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Regent's Canal Festival opens the waterway to the public to protect London's heritage

PUBLISHED: 13:05 28 June 2016 | UPDATED: 13:05 28 June 2016

Floral narrowboat at Regent's Canal festival

Floral narrowboat at Regent's Canal festival

Archant

The sun came out for hundreds of people celebrating the 200th anniversary of the Regent's Canal in east London.

Bernard James at the helm of Laburnam club's narrowboatBernard James at the helm of Laburnam club's narrowboat

Narrowboats tied up along the towpath by Mile End Park for the Regent’s Canal’s weekend festival—thankful the rain held off till the evening.

Families with children and other visitors were invited to look round the traditional vessels and even go on short canal trips up to the Skew Bridge lock by Victoria Park and back again.

The boat trips were free—all laid on by volunteers from Laburnam Boat Club at Haggerston, which has been going since 1982.

Being taken for a ride... aboard Laburnam Club's narrowboatBeing taken for a ride... aboard Laburnam Club's narrowboat

“We began just teaching kids to canoe,” volunteer Bernard James, 69, a retired East End teacher, explained.

“But it got so popular that the club expanded over the years—and now we run three narrowboats taking people on trips up and down the canal and getting them involved with the canal locks.”

But he is concerned about the canal’s future and keeps a constant watch.

Catherine Whitefield's Littlest Museum narrowboatCatherine Whitefield's Littlest Museum narrowboat

“The Regent’s Canal is London’s heritage—but it’s always a battle to stop old canal-side buildings being knocked down,” James adds with some worry. “There was a suggestion when commercial trade died down in the 1960s to fill in the waterway and turn it into a road, but luckily that didn’t happen.

“It’s important to fight to protect the canal—it’s got such a strong history and is important for our heritage.”

One narrowboat was opened as “the Littlest Museum” showing the story of the canal with artefacts that used to be common everyday bits and bobs that canal workers used till the commercial trade declined.

Canal festival pond-dipping for water creaturesCanal festival pond-dipping for water creatures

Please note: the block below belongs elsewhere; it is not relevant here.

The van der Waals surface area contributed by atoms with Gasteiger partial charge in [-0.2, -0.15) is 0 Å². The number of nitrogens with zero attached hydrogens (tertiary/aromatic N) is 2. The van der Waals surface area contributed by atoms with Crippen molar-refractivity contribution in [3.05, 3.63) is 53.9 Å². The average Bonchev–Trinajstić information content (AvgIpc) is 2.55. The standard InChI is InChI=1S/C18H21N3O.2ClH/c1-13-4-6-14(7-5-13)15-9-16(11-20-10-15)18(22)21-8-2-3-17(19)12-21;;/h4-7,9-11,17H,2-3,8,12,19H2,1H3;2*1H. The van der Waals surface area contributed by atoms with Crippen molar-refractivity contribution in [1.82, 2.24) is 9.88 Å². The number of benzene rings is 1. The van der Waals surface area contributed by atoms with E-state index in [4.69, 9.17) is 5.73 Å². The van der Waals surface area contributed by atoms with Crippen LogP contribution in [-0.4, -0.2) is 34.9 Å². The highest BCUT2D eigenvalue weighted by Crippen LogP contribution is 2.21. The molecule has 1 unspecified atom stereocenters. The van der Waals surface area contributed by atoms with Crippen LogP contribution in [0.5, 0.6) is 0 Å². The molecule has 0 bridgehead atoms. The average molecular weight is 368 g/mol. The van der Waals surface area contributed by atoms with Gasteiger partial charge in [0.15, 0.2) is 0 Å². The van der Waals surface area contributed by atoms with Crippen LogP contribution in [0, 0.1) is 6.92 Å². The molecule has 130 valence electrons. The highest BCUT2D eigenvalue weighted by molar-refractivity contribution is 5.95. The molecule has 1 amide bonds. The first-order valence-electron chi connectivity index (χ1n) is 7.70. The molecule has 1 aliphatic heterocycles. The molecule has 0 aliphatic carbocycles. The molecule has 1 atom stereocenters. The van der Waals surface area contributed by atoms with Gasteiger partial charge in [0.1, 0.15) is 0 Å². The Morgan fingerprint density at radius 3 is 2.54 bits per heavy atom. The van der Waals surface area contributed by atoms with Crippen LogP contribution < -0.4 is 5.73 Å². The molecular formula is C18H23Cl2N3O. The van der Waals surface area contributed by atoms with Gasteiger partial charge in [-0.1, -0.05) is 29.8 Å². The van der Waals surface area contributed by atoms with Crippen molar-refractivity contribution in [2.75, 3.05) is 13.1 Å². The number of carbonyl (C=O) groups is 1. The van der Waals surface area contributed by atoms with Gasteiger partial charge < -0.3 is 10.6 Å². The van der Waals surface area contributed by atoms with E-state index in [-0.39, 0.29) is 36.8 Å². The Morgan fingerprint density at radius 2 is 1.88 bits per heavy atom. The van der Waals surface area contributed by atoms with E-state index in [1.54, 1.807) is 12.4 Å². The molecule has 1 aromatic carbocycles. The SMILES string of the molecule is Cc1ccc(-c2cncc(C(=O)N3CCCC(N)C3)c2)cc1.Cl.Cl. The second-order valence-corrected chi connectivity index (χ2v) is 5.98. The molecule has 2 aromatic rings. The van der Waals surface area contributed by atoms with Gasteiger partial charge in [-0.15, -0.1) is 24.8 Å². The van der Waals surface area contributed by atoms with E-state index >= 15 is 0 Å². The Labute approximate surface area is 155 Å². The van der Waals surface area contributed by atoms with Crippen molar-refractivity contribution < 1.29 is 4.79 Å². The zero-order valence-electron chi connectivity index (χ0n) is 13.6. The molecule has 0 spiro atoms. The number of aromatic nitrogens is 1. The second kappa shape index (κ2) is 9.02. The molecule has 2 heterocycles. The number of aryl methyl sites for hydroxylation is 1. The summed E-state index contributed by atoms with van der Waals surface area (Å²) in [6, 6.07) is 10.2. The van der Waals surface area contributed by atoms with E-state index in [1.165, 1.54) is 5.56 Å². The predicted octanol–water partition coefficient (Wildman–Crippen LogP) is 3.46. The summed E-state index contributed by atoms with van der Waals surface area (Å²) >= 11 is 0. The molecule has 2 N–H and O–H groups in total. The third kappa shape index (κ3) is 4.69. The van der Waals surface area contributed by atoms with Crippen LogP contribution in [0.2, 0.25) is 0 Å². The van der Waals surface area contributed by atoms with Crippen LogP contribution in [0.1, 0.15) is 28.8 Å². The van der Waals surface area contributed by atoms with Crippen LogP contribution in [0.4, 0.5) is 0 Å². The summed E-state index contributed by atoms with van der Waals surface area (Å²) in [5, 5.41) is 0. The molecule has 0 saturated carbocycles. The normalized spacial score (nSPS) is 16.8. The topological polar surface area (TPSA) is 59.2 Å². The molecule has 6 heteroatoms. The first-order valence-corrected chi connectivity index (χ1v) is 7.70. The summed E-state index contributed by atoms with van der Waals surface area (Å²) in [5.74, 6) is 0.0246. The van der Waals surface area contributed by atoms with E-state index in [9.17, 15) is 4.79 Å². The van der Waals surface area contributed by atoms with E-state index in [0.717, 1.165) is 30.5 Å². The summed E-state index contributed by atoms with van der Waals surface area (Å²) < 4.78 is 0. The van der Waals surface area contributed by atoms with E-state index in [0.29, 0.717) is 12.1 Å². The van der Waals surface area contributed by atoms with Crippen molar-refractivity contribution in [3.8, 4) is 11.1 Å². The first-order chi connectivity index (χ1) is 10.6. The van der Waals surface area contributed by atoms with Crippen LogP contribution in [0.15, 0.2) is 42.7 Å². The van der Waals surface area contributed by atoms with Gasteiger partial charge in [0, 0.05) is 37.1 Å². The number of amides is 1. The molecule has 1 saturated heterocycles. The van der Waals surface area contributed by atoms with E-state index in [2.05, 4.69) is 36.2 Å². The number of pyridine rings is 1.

It is owned by Emma Whitfield who grew up on the canal and loves it so much she turned her floating home into a museum inviting visitors on board. Her mum Catherine was looking after the boat for her for the day.

But the big hit with the kids was pond-dipping in a canal offshoot in the park.

They dipped nets into the pondweed to see what tiny creatures live there, lifting them into water trays to checking what they were from a picture guide, before putting them back in the pond.

The boy who fell in the drink... little Tom Cockerham, 5, from Bethnal Green, back on dry land pond-dippingThe boy who fell in the drink... little Tom Cockerham, 5, from Bethnal Green, back on dry land pond-dipping

But it wasn’t all smooth sailing. One youngster, five-year-old Tom Cockerham from Bethnal Green, was netting water creatures when he toppled in himself.

“He over-balanced, fell in and got a bit of a shock,” his dad Paul said. “But we pulled him out quickly. All his clothes were soaked—luckily we had a spare shirt, although he had to carry on without his trousers.

“Tom is used to the water—but not falling in it.”

Messin' about on the Regent's CanalMessin' about on the Regent's Canal

Dad loves the canal and cycles every day along the towpath from Bethnal Green down to Limehouse to his job in a bank at Canary Wharf. It’s the best part of his day, he says.

Family activities were also laid on in the Art Pavilion, such as a painting workshop and a canal heritage exhibition, while further down the towpath the Ragged Museum in Copperfield Road was open all day.

The first leg of the canal opened in 1816 between Paddington Basin and Camden Town, before it was extended to Limehouse in 1820 to join up to the Thames.

Sunday’s festival was part of the East End Canal Heritage project by the Canal Museum at Camden Lock, with volunteers gathering photos and stories from people who remember the canal in its heyday. Some older folk even worked the boats, with horses and tractors which towed them, or worked in the factories and wharfs along the banks and remember some of the dodgier goings on.

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